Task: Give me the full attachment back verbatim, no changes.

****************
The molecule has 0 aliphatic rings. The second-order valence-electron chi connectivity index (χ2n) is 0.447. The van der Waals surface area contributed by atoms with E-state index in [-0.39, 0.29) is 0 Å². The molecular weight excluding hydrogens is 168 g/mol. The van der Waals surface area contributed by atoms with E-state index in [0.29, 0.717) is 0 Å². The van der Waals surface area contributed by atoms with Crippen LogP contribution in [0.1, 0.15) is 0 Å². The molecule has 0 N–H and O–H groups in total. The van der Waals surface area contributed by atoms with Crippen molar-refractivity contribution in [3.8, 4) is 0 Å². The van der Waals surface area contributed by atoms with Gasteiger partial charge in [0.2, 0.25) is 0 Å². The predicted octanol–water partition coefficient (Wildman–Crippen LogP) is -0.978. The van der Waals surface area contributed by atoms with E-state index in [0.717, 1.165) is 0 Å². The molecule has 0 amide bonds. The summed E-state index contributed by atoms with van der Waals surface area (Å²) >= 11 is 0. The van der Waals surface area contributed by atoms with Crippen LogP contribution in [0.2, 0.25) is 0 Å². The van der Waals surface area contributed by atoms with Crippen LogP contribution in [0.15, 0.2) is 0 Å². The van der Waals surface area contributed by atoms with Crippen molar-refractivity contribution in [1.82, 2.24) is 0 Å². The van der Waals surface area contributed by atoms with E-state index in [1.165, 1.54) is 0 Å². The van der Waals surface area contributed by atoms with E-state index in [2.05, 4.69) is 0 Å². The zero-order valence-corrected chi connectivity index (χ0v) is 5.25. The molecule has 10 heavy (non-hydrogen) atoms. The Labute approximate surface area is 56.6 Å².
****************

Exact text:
The molecule has 0 aliphatic rings. The second-order valence-electron chi connectivity index (χ2n) is 0.447. The van der Waals surface area contributed by atoms with E-state index in [-0.39, 0.29) is 0 Å². The molecular weight excluding hydrogens is 168 g/mol. The van der Waals surface area contributed by atoms with E-state index in [0.29, 0.717) is 0 Å². The van der Waals surface area contributed by atoms with Crippen LogP contribution in [0.1, 0.15) is 0 Å². The molecule has 0 N–H and O–H groups in total. The van der Waals surface area contributed by atoms with Crippen molar-refractivity contribution in [3.8, 4) is 0 Å². The van der Waals surface area contributed by atoms with Gasteiger partial charge in [0.2, 0.25) is 0 Å². The predicted octanol–water partition coefficient (Wildman–Crippen LogP) is -0.978. The van der Waals surface area contributed by atoms with E-state index in [0.717, 1.165) is 0 Å². The molecule has 0 amide bonds. The summed E-state index contributed by atoms with van der Waals surface area (Å²) >= 11 is 0. The van der Waals surface area contributed by atoms with Crippen LogP contribution in [0.2, 0.25) is 0 Å². The van der Waals surface area contributed by atoms with Crippen LogP contribution in [0.15, 0.2) is 0 Å². The van der Waals surface area contributed by atoms with Crippen molar-refractivity contribution in [1.82, 2.24) is 0 Å². The van der Waals surface area contributed by atoms with E-state index in [1.165, 1.54) is 0 Å². The van der Waals surface area contributed by atoms with E-state index in [2.05, 4.69) is 0 Å². The zero-order valence-corrected chi connectivity index (χ0v) is 5.25. The molecule has 10 heavy (non-hydrogen) atoms. The Labute approximate surface area is 56.6 Å².